A federal judge has dismissed former President Donald Trump's claim that Twitter violated the First Amendment by banning him from the platform.
In a ruling issued late Friday, U.S. District Judge James Donato in the Northern District of California said that only the government, and not private companies such as Twitter, are bound by the First Amendment's prohibition on censorship.
The decision grew out of a lawsuit brought by Trump in July 2021, when he alleged that Twitter violated his right to free speech by shutting down his account after the January 6 riot on Capitol Hill.
The ex-president alleged that Twitter was a “state actor” -- meaning equivalent to the government -- and that the company's decision to ban him amounted to unconstitutional censorship. Several other people and organizations joined the complaint, which was filed as a potential class-action.
Donato rejected that theory, writing that even if the complaint's allegations were true, they wouldn't show that Twitter was acting in concert with the government.
“Plaintiffs’ only hope of stating a First Amendment claim is to plausibly allege that Twitter was in effect operating as the government,” Donato wrote. “This is not an easy claim to make, for good reasons. Private entities are presumed to act as such.”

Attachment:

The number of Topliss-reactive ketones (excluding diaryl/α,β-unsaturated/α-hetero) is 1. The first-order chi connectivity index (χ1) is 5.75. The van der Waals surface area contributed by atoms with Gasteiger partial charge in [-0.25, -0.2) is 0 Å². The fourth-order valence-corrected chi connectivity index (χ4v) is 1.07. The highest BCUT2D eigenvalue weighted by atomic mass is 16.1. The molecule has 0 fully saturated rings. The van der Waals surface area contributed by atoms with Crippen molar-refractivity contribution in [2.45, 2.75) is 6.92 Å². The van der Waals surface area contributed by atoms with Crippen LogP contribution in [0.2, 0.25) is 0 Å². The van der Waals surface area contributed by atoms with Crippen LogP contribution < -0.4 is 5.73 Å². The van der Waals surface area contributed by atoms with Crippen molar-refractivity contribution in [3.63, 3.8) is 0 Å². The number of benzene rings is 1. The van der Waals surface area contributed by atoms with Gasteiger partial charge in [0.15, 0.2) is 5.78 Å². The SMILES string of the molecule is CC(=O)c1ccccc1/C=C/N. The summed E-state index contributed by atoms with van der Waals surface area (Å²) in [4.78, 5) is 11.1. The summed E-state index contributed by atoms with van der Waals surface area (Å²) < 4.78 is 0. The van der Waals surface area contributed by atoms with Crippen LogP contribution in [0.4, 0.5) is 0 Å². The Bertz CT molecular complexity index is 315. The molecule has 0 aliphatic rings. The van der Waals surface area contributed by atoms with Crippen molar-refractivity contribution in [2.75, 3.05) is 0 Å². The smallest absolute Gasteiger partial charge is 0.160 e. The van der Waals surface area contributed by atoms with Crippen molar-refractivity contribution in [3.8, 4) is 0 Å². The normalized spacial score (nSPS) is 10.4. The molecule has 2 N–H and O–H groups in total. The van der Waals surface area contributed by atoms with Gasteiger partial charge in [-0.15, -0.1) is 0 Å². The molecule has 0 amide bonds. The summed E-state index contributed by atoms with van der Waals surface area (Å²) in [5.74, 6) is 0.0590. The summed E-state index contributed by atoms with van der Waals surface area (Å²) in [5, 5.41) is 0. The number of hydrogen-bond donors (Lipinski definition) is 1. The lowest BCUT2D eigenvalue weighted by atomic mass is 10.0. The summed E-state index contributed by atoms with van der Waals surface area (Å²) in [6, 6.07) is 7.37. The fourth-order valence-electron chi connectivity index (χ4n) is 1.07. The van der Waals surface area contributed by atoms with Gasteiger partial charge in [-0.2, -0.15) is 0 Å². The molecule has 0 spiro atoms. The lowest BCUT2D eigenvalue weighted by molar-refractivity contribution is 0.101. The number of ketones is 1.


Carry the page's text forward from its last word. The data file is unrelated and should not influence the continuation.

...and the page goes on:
Trump's lawyers specifically attempted to prove governmental coercion by pointing to comments by federal officials, including members of Congress. For instance, the complaint included allegations that, when still a senator, Vice President Kamala Harris called on Twitter to suspend Trump's account, and that Rep. Nancy Pelosi (D-California) warned that tech companies' legal protections could be in jeopardy, unless they acted with more “responsibility.”
But Donato said those sorts of remarks weren't enough to establish coercion.
“The comments of a handful of elected officials are a far cry from a 'rule of decision for which the State is responsible,'” Dontao wrote. “Legislators are perfectly free to express opinions without being deemed the official voice of 'the State.' Government in our republic of elected representatives would be impossible otherwise.”
While Donato dismissed the complaint, his ruling allows Trump to amend the claims and bring them again by May 27.
Trump brought similar lawsuits against YouTube and Facebook -- which also banned him last year. Those cases are still pending.